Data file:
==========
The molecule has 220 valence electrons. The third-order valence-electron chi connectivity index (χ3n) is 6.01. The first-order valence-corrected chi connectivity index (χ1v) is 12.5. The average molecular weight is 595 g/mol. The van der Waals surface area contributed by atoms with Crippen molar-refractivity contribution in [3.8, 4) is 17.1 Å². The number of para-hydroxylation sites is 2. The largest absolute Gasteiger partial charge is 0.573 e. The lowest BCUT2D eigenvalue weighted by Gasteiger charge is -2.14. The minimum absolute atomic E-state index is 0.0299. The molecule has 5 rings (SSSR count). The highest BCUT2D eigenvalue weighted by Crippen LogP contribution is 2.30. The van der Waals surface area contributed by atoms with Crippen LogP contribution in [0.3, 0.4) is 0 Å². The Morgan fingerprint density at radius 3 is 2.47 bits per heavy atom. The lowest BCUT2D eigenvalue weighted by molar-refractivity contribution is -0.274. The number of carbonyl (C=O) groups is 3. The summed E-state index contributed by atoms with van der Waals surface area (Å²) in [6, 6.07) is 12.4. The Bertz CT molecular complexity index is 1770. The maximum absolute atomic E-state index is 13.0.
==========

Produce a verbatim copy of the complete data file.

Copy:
The molecule has 220 valence electrons. The third-order valence-electron chi connectivity index (χ3n) is 6.01. The first-order valence-corrected chi connectivity index (χ1v) is 12.5. The average molecular weight is 595 g/mol. The van der Waals surface area contributed by atoms with Crippen molar-refractivity contribution in [3.8, 4) is 17.1 Å². The number of para-hydroxylation sites is 2. The largest absolute Gasteiger partial charge is 0.573 e. The lowest BCUT2D eigenvalue weighted by Gasteiger charge is -2.14. The minimum absolute atomic E-state index is 0.0299. The molecule has 5 rings (SSSR count). The highest BCUT2D eigenvalue weighted by Crippen LogP contribution is 2.30. The van der Waals surface area contributed by atoms with Crippen LogP contribution in [0.3, 0.4) is 0 Å². The Morgan fingerprint density at radius 3 is 2.47 bits per heavy atom. The lowest BCUT2D eigenvalue weighted by molar-refractivity contribution is -0.274. The number of carbonyl (C=O) groups is 3. The summed E-state index contributed by atoms with van der Waals surface area (Å²) in [6, 6.07) is 12.4. The Bertz CT molecular complexity index is 1770. The maximum absolute atomic E-state index is 13.0.